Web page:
This zone comprises parts of the South Indian States of Kerala, Tamil Nadu, Karnataka
and Andhra Pradesh. The rankings are shown in Table 9.1 (with respect to all the states
taken together; UTs have not been considered in this).

Table 9.1 : Ranking of States in Zone 1


States Total Points Ranking
Kerala 21.04 15
Tamil Nadu 51.76 3
Andhra Pradesh 54.41 2
Karnataka 45.30 5

The major arterials within this zone catering to more than 20,000 PCU (AADT) as
identified from the secondary data, are NH-17 (Edapally - Panvel), NH-7, NH-47 (Salem-
Trivandrum), and NH-68.

Expressway Alignment

The proposed Expressway alignment passes through the costal area of this region
connecting all the major ports of the region as well some of the prominent cities like
Trichy, Pondicherry, Chennai, Trivandrum, Bangalore etc. The most important feature is
that it could connect Mangalore to Chennai (Via Chennai-Bangalore Expressway)
within 8-9 hours. The proposed Expressway alignment passes largely through the coastal
belt of Kerala which offloads the traffic of NH-47 connecting major cities such as Trichur,
Ernakulam, Trivandrum, Kanyakumari and the like. It also passes through the Tamil Nadu
coastal belt which connects Tirunelveli, Trichy, Pondicherry and Chennai. The proposed
alignment connects Mangalore to Bangalore and Honavar to Bangalore. Some of the
major ports and their accessibility as could thereby be achieved are discussed in the
following:

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Major Ports of this Zone

Ennore Port Limited

Commodities handled are mainly POL, Iron ore and thermal coal. Total traffic handled
during the year ending 31.3.2005 was 9.48 million tonnes. The port is expected to handle
traffic of around 47.50 million tonnes by the year 2013-14.

The Ennore Port is now in its second phase of development wherein it is proposed to
develop new terminals for handling coal, iron ore, marine liquid, LNG and container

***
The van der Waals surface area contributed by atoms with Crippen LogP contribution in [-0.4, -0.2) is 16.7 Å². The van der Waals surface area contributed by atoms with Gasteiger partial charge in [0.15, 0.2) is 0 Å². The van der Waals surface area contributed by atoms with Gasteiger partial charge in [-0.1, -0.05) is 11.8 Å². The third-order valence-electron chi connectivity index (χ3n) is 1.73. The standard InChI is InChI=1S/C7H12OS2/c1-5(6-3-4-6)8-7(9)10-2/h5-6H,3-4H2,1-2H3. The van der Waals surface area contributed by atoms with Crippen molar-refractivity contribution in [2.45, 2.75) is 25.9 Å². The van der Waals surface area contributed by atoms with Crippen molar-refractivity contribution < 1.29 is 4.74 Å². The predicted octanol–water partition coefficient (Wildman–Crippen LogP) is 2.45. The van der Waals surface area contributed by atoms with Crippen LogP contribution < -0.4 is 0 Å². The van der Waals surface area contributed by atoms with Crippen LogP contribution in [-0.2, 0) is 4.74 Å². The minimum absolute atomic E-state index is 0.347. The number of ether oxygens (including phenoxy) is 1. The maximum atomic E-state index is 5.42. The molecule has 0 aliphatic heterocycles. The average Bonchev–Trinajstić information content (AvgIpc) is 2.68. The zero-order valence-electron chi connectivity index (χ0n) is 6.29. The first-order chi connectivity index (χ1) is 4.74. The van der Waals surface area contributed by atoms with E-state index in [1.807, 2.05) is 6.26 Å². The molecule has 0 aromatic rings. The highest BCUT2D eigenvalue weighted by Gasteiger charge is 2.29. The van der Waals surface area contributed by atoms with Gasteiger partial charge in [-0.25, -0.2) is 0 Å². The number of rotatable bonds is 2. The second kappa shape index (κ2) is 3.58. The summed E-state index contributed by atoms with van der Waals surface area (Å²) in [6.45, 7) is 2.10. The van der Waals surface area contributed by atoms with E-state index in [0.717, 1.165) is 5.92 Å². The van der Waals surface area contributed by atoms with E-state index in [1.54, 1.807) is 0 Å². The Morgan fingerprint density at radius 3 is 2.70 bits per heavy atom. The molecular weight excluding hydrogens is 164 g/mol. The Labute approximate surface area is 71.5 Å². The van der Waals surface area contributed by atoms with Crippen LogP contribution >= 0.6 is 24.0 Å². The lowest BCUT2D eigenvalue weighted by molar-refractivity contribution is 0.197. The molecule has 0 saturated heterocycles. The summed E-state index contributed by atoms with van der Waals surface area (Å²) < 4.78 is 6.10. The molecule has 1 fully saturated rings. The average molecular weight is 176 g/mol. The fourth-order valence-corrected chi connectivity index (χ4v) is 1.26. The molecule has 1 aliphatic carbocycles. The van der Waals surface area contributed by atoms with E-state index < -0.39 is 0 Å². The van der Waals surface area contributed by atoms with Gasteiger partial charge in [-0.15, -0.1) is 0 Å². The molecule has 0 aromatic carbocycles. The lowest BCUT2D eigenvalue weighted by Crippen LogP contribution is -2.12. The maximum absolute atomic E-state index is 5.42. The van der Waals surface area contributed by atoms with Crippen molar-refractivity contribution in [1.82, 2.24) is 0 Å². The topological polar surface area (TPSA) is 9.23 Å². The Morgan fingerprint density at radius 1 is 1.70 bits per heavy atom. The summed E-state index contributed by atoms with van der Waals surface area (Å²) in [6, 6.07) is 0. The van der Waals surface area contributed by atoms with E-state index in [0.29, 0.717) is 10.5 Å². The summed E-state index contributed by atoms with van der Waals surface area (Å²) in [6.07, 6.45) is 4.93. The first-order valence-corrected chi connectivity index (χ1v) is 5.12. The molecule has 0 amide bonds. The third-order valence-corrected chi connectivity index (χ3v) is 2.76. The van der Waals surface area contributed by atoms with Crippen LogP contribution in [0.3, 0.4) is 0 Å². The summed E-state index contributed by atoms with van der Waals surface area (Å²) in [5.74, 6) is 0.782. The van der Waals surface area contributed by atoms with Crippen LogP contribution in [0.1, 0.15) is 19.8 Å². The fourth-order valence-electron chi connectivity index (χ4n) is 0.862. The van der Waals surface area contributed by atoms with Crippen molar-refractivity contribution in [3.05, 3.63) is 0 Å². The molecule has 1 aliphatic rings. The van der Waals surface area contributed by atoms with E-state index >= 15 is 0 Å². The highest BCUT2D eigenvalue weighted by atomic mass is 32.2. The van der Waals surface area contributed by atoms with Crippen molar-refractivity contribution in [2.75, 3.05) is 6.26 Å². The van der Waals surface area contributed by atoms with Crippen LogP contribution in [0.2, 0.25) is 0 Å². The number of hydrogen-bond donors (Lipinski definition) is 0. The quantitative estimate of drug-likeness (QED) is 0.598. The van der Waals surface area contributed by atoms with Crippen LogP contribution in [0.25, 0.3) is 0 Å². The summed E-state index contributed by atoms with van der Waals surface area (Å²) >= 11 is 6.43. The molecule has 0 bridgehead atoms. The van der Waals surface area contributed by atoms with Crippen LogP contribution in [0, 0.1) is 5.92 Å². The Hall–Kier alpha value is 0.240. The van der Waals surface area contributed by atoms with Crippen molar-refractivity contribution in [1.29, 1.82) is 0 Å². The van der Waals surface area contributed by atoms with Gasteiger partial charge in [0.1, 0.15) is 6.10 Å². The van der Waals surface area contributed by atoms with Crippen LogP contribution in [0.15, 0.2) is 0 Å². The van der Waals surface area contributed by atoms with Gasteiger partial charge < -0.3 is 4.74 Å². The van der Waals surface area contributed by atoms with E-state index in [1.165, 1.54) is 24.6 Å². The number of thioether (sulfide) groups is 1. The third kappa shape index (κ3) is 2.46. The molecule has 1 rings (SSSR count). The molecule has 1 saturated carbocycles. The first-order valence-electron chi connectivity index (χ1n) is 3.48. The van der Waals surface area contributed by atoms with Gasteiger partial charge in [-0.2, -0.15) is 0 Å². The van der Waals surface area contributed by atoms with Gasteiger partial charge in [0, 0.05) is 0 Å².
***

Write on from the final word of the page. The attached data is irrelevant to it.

terminal. The capacity of the port is projected to increase from the present 16 MTPA to
39.5 MTPA by 2010-2011 and will go up to 62 MTPA by 2021-2022. The estimated cargo
projected to be handled through different modes is conveyor- 13 MTPA; pipeline-4
MTPA; rail-20.5 MTPA + 0.25 MTEUs; road – 2 MTPA + 0.75 MTEUs. To meet the increased
demand of traffic the following have already been proposed:

Chennai Port

Commodities handled are mainly POL, iron ore and containers. Total traffic handled
during the year ending 31.3.2005 was 43.81 million tonnes.The port is expected to
handle traffic of around 47.40 million tonnes by the year 2013-14.

Existing Road Connectivity

The present road connectivity is through NH-5 (Chennai-Kolkata), NH-4 (providing


access to Chennai from West), and NH-45 (Chennai- Dindugal). NHAI is implementing
the 30 km stretch for Chennai–Ennore Port Connectivity Project, Chennai - Ennore
Expressway.

Proposed Road Connectivity

Ennore-Manali Road Improvement Project (EMRIP) is being undertaken at an estimated


cost of Rs. 150 crore. It includes shore protection along Ennore Coast, 4-laning of Ennore
Expressway, improvement of Tiruvottiyur-Ponneri-Panjetti road and Manali Oil Refinery
Road, up gradation of Northern Segment of inner ring road leading to the National
Highway.

Cochin Port

Commodity handled is mainly POL. Total traffic handled during the year ending
31.3.2005 was 14.10 million tonnes. The port is expected to handle traffic of around 45
million tonnes by the year 2013-14.

Existing Road Connectivity

The present road connectivity of the Port is through two bridges – one each on
Mattanchery channel and Ernakulum Channel linking the Port to mainland. There is also
a link road between the Wellington Island and NH-47 bypass.

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Future Requirements

Cochin Port is a natural harbour located on the West Coast. The existing Port facilities
are located on the Wellington Island. Two bridges - one on the Ernakulum channel and
the other bridge on the Matte cherry Channel connects the Wellington Island to the
mainland and the Wellington Island to Western Kochi respectively. The bridge